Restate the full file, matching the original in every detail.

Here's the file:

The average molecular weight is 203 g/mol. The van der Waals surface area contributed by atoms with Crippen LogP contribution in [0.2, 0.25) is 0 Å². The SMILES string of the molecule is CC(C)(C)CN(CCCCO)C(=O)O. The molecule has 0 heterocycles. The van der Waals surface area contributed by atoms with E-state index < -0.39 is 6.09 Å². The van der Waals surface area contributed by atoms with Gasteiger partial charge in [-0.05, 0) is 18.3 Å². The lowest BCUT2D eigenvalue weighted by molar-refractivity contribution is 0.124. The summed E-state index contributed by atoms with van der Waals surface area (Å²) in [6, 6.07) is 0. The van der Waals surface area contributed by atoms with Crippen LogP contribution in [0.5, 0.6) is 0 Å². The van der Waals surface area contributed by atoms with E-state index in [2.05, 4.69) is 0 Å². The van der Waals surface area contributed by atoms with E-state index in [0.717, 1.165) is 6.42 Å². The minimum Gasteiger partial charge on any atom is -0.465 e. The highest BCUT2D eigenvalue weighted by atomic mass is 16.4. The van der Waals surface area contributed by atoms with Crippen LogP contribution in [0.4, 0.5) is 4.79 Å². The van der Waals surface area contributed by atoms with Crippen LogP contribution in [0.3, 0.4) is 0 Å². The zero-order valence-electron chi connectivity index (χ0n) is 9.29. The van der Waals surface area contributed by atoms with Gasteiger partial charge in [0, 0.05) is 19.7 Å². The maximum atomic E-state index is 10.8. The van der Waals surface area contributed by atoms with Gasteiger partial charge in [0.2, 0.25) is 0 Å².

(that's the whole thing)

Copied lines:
The average molecular weight is 203 g/mol. The van der Waals surface area contributed by atoms with Crippen LogP contribution in [0.2, 0.25) is 0 Å². The SMILES string of the molecule is CC(C)(C)CN(CCCCO)C(=O)O. The molecule has 0 heterocycles. The van der Waals surface area contributed by atoms with E-state index < -0.39 is 6.09 Å². The van der Waals surface area contributed by atoms with Gasteiger partial charge in [-0.05, 0) is 18.3 Å². The lowest BCUT2D eigenvalue weighted by molar-refractivity contribution is 0.124. The summed E-state index contributed by atoms with van der Waals surface area (Å²) in [6, 6.07) is 0. The van der Waals surface area contributed by atoms with Crippen LogP contribution in [0.5, 0.6) is 0 Å². The van der Waals surface area contributed by atoms with E-state index in [2.05, 4.69) is 0 Å². The van der Waals surface area contributed by atoms with E-state index in [0.717, 1.165) is 6.42 Å². The minimum Gasteiger partial charge on any atom is -0.465 e. The highest BCUT2D eigenvalue weighted by atomic mass is 16.4. The van der Waals surface area contributed by atoms with Crippen LogP contribution in [0.4, 0.5) is 4.79 Å². The van der Waals surface area contributed by atoms with Crippen LogP contribution in [0.3, 0.4) is 0 Å². The zero-order valence-electron chi connectivity index (χ0n) is 9.29. The van der Waals surface area contributed by atoms with Gasteiger partial charge in [0, 0.05) is 19.7 Å². The maximum atomic E-state index is 10.8. The van der Waals surface area contributed by atoms with Gasteiger partial charge in [0.2, 0.25) is 0 Å².